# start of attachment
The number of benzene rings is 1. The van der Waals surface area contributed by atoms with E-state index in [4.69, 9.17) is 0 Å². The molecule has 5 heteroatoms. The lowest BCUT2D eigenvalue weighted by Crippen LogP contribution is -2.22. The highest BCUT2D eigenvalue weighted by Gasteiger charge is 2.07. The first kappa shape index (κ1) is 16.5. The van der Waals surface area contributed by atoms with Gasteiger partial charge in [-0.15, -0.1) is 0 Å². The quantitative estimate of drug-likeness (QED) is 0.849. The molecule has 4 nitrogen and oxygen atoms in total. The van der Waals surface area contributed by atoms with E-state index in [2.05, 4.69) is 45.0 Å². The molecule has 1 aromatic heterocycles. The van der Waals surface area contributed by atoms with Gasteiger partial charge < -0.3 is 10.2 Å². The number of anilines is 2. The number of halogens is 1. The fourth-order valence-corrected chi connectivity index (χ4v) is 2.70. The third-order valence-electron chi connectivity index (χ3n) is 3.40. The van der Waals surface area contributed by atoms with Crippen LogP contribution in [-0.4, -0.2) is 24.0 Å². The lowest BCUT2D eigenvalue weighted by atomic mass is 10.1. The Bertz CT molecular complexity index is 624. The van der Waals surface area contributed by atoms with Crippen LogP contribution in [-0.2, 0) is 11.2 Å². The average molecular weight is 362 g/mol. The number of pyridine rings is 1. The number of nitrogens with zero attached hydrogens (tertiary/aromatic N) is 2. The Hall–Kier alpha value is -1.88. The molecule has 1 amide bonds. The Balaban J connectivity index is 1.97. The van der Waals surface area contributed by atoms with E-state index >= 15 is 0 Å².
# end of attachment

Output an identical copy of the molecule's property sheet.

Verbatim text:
The number of benzene rings is 1. The van der Waals surface area contributed by atoms with E-state index in [4.69, 9.17) is 0 Å². The molecule has 5 heteroatoms. The lowest BCUT2D eigenvalue weighted by Crippen LogP contribution is -2.22. The highest BCUT2D eigenvalue weighted by Gasteiger charge is 2.07. The first kappa shape index (κ1) is 16.5. The van der Waals surface area contributed by atoms with Gasteiger partial charge in [-0.15, -0.1) is 0 Å². The quantitative estimate of drug-likeness (QED) is 0.849. The molecule has 4 nitrogen and oxygen atoms in total. The van der Waals surface area contributed by atoms with E-state index in [2.05, 4.69) is 45.0 Å². The molecule has 1 aromatic heterocycles. The van der Waals surface area contributed by atoms with Gasteiger partial charge < -0.3 is 10.2 Å². The number of anilines is 2. The number of halogens is 1. The fourth-order valence-corrected chi connectivity index (χ4v) is 2.70. The third-order valence-electron chi connectivity index (χ3n) is 3.40. The van der Waals surface area contributed by atoms with Crippen LogP contribution in [-0.4, -0.2) is 24.0 Å². The lowest BCUT2D eigenvalue weighted by atomic mass is 10.1. The Bertz CT molecular complexity index is 624. The van der Waals surface area contributed by atoms with Crippen LogP contribution in [-0.2, 0) is 11.2 Å². The average molecular weight is 362 g/mol. The number of pyridine rings is 1. The number of nitrogens with zero attached hydrogens (tertiary/aromatic N) is 2. The Hall–Kier alpha value is -1.88. The molecule has 1 amide bonds. The Balaban J connectivity index is 1.97. The van der Waals surface area contributed by atoms with E-state index >= 15 is 0 Å².